We frequently refer to “families” of musical instruments, but a good orchestral horn section does in fact become a virtual real family.
The players develop telepathy, they blend their tones instinctively, and they support each other empathetically.
And when all of this has been achieved, it is only then that anyone can even contemplate performing Schumann’s testingly spectacular Konzertstuck for four horns and orchestra, which is why this wonderful work is so infrequently heard.
So Sunday afternoon’s account from the Birmingham Philharmonic Orchestra and its horn quartet comprising Tim Stidwill, Phil Dawes, Claire Dawes and Chris Collet was certainly something to anticipate, and expectations were fulfilled triumphantly.
Phrasing was passed from horn to horn like a relay baton, chording was blended like that of a well-tuned organ, and the BPO collaborated with obvious and generous pleasure under the attentive baton of Michael Lloyd.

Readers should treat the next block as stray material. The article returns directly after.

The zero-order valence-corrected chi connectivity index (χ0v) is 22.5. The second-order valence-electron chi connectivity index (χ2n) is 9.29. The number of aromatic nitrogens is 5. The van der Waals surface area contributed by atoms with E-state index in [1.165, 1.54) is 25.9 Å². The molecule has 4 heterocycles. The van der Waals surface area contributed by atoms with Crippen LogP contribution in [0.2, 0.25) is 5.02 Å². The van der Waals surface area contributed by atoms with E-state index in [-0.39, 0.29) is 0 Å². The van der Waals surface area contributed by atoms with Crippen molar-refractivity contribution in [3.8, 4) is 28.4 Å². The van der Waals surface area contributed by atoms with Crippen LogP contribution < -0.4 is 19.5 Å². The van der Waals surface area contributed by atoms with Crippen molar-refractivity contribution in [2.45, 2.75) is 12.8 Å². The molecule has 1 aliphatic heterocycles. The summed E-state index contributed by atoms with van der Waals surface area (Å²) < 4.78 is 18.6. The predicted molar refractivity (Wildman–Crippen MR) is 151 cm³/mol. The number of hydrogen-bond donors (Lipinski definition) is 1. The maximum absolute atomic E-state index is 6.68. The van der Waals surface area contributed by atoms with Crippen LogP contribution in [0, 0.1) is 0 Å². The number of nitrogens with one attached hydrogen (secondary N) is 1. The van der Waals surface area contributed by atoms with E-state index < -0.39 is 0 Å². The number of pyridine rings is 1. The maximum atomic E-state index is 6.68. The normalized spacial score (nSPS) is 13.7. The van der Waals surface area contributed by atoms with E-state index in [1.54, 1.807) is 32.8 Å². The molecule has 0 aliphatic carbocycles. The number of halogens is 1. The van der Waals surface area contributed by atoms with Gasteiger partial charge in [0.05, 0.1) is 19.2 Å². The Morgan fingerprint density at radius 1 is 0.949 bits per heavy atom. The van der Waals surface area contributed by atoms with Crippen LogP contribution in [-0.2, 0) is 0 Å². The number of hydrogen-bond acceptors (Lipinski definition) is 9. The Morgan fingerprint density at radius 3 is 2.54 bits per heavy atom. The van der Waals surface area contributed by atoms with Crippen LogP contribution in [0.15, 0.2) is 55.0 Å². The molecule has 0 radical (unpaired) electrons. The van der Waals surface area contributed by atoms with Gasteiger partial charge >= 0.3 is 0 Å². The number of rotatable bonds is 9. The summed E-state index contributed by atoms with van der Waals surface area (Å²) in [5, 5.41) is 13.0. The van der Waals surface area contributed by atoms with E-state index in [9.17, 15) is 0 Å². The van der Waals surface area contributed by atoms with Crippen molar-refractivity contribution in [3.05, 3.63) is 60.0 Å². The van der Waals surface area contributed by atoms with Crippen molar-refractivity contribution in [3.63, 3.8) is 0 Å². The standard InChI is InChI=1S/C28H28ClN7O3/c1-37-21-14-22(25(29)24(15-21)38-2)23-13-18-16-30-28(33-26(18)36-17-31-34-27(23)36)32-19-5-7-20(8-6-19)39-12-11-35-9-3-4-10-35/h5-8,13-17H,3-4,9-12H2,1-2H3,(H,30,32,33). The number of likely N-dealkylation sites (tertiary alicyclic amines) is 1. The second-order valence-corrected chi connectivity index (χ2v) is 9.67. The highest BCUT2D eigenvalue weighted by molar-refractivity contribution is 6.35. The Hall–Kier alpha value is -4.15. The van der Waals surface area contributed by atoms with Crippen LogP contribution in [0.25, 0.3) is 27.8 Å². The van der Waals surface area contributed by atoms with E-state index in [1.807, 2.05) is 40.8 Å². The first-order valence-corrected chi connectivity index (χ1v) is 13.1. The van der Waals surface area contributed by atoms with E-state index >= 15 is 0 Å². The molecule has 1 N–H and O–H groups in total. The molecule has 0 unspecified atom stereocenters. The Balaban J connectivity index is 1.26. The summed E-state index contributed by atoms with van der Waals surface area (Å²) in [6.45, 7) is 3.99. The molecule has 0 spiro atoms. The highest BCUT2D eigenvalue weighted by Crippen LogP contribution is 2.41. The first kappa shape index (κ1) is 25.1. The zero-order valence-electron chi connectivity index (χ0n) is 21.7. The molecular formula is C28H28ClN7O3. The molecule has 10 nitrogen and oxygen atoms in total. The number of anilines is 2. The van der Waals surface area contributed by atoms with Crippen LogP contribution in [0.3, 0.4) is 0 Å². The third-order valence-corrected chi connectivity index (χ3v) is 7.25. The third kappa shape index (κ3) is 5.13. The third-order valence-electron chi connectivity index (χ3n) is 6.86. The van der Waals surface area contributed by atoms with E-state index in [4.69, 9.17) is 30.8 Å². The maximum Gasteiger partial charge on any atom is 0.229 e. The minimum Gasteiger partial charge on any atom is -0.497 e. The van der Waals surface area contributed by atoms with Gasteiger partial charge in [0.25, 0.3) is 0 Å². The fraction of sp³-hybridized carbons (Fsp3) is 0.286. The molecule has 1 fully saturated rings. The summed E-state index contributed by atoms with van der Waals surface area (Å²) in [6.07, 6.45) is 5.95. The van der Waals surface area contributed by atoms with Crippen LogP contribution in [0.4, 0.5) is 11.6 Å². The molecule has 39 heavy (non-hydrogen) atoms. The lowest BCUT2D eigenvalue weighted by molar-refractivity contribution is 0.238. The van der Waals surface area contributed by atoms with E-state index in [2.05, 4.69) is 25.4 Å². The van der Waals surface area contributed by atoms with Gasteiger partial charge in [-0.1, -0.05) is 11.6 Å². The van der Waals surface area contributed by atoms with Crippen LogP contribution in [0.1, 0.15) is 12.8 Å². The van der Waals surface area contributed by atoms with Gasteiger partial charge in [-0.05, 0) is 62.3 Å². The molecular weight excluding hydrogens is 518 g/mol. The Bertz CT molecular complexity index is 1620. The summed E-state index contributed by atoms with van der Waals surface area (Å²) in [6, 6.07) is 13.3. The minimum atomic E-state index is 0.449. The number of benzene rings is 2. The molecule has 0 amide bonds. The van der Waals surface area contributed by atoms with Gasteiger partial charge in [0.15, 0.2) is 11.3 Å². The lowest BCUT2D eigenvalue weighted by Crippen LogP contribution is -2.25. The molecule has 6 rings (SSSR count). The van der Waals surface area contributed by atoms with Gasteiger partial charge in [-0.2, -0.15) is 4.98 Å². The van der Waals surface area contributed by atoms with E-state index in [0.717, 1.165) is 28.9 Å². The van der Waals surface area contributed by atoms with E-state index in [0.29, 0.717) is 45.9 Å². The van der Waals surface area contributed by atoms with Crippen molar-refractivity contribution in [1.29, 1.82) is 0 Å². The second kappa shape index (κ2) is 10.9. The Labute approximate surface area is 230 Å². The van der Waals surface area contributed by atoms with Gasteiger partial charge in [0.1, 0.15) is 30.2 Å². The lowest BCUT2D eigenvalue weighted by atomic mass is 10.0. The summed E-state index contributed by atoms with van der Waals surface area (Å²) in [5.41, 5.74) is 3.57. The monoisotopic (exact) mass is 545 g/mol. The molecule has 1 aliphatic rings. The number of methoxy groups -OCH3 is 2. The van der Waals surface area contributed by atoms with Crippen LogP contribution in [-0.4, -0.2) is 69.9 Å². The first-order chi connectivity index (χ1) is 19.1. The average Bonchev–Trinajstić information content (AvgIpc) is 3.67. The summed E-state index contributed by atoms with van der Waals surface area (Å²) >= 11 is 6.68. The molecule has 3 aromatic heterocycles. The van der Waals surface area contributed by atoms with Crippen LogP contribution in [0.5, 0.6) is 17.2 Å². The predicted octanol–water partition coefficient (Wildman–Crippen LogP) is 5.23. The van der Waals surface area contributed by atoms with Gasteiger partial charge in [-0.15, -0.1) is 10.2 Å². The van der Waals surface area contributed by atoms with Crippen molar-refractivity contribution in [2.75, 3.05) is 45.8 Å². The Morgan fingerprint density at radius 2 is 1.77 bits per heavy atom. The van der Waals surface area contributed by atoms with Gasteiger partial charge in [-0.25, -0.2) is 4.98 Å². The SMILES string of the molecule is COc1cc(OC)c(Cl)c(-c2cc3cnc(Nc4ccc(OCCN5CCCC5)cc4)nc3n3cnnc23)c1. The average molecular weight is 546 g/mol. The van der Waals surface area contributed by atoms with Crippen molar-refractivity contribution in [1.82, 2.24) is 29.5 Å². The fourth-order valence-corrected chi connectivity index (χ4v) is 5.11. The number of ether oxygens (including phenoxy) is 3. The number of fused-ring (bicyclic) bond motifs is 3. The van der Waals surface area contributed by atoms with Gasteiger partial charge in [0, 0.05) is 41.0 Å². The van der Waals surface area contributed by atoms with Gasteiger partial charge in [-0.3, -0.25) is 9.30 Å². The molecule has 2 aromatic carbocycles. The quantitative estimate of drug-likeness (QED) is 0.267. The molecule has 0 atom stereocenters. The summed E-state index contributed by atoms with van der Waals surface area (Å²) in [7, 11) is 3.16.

Another unusual slant on the concerto idea came with Berlioz’ Harold In Italy, virtually a symphonic suite for orchestra with obbligato viola. The young Hungarian Eniko Magyar was the delicate, sensitive soloist, her intertwining with the many-layered orchestral textures so beautifully delivered, her tone singingly dark and mellow.
Lloyd balanced this deceptively complex score so judiciously, and the BPO responded with colour and flexibility, even in the final pages where Berlioz chucks in great bucketfuls of the stuff you can find at similar moments in many other of his works.
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